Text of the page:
Employers are turning their backs on younger generations, according to a recent poll of 1,000 SME owners from one of the UK’s largest not-for-profit organisations. [1]

In a study published on 8 October, Benenden Health says that more than a third (36%) of the business leaders surveyed would rather hire a 55-year-old applicant than a younger person – with just a fifth preferring a 24-year-old with similar experience on their CV. Respondents cited a number of disincentives for hiring younger – or ‘snowflake’ – workers, such as lower productivity, higher absence rates and a poorer grasp of the English language than older candidates.

However, a wider-ranging analysis from Rest Less – a jobs and volunteering advice site for the over-50s – suggests that the situation is nothing like as rosy for older workers as the Benenden figures indicate. [2]

In its scrutiny of the Office for National Statistics’ latest Labour Force Survey, Rest Less found that, despite their overall lower unemployment rate of 2.51%, UK 50 to 64-year-olds are more likely than any other age group to remain unemployed for two years or more. The analysis also showed that one in five (21%, or 272,000 in total) of unemployed people in the UK are aged over 50 – and that of the 171,000 people who have been unemployed for more than 24 months, more than a third (37%) are also over 50.

Rest Less founder Stuart Lewis said: “There are nearly 60,000 50 to 64-year-olds who have been out of work for more than two years – but this doesn’t take into account the many more who simply stop looking when they can’t find work and therefore drop out of the unemployment numbers. Unless more support is provided, we risk the creation of a ‘forgotten generation’ who can’t find work and simply stop looking – withdrawing from the labour market and often suffering from loneliness and isolation as a result.”

Dr John Philpott, director of work think tank The Jobs Economist, added: “Unfair discrimination in hiring leaves older jobseekers frequently confronting a choice between long-term unemployment or joining the burgeoning ranks of self-employed odd jobbers. While employers are becoming ever more aware of the strong business case for employing and investing in older people, it’s therefore clear that much faster progress is needed.”

What measures should leaders implement to ensure that they don’t write off younger workers as substandard ‘snowflakes’, and don’t leave valuable older talents on the shelf – but instead make the best use of younger and older workers, and encourage collaboration between them?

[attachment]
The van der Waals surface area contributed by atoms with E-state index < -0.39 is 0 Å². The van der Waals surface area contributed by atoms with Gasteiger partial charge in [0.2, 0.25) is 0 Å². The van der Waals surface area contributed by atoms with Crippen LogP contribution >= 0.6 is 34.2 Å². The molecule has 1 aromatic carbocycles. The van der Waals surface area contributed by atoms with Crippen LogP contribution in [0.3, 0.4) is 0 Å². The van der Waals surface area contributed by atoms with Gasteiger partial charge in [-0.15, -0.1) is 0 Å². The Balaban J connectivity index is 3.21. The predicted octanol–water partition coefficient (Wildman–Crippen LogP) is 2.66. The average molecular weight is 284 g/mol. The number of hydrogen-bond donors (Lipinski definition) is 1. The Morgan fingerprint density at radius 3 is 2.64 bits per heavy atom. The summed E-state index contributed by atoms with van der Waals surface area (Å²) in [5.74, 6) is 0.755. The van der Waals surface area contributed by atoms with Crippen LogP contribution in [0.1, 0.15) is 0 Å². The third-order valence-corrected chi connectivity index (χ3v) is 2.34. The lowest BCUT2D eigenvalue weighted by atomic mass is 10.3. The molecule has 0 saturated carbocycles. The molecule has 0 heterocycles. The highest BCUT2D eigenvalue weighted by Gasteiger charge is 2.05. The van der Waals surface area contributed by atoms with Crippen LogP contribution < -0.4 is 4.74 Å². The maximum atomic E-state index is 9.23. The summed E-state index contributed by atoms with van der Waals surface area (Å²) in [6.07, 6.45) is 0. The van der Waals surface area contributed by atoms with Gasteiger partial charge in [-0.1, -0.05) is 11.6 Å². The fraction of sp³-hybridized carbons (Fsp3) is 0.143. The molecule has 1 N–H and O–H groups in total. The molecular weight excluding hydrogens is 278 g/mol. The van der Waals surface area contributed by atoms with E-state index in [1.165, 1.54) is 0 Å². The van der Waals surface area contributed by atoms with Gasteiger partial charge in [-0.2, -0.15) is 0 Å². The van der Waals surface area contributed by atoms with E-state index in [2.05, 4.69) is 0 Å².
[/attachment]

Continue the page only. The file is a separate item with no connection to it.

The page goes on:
The Institute of Leadership & Management’s head of research, policy and standards Kate Cooper says: “Since the publication of our 2015 report Untapped Talent – which highlighted discrimination against older workers in terms of access to training and development – we have been campaigning for equal consideration for the over-50s. As the Rest Less research suggests, it doesn’t seem to be the case that there’s a massive shift towards including or favouring older workers. The disappearance of the statutory retirement age has confronted people with the possibility of being in the workforce for longer. Plus, the UK’s recovery from the 2008 financial crisis hasn’t reached the levels we would have expected it to by now.”

She notes: “Against that backdrop, we’ve seen a number of campaigns highlight issues such as gender pay gaps and the inclusion of individuals from particular demographics. When they recruit, organisations are being encouraged to think far more about what’s required for the job – and that’s the real, critical point, here. In some industries, youth has been overvalued. Indeed, certain organisations have made a virtue of their youthfulness with declarations such as, ‘The average age of our staff is 30,’ as though that statement was entirely laudable. But diversity is about all sorts. It encompasses ethnicity, gender, age, neurodiversity – everything – to ensure that organisations are able to harness all the different perspectives they need to inform their products and services.”

Cooper adds: “The real solution is a working environment in which inclusivity is taken seriously, and where there is an expectation of equality – that no one is favoured because they have certain characteristics; that there is mutual respect; that everyone is recognised for bringing something individual, valuable and important to the table. It’s also vital for leaders to be careful about the language they use: age is just one area in which workplace banter has the capacity to be harsh and dismissive. So let’s think about what we are saying – because if leaders were being truly respectful and conveying a genuine commitment to equality, we wouldn’t be having these issues in the first place.”

For further insights on the themes raised in this blog, check out the Institute’s resources on appreciating diversity

Source refs: [1] [2]

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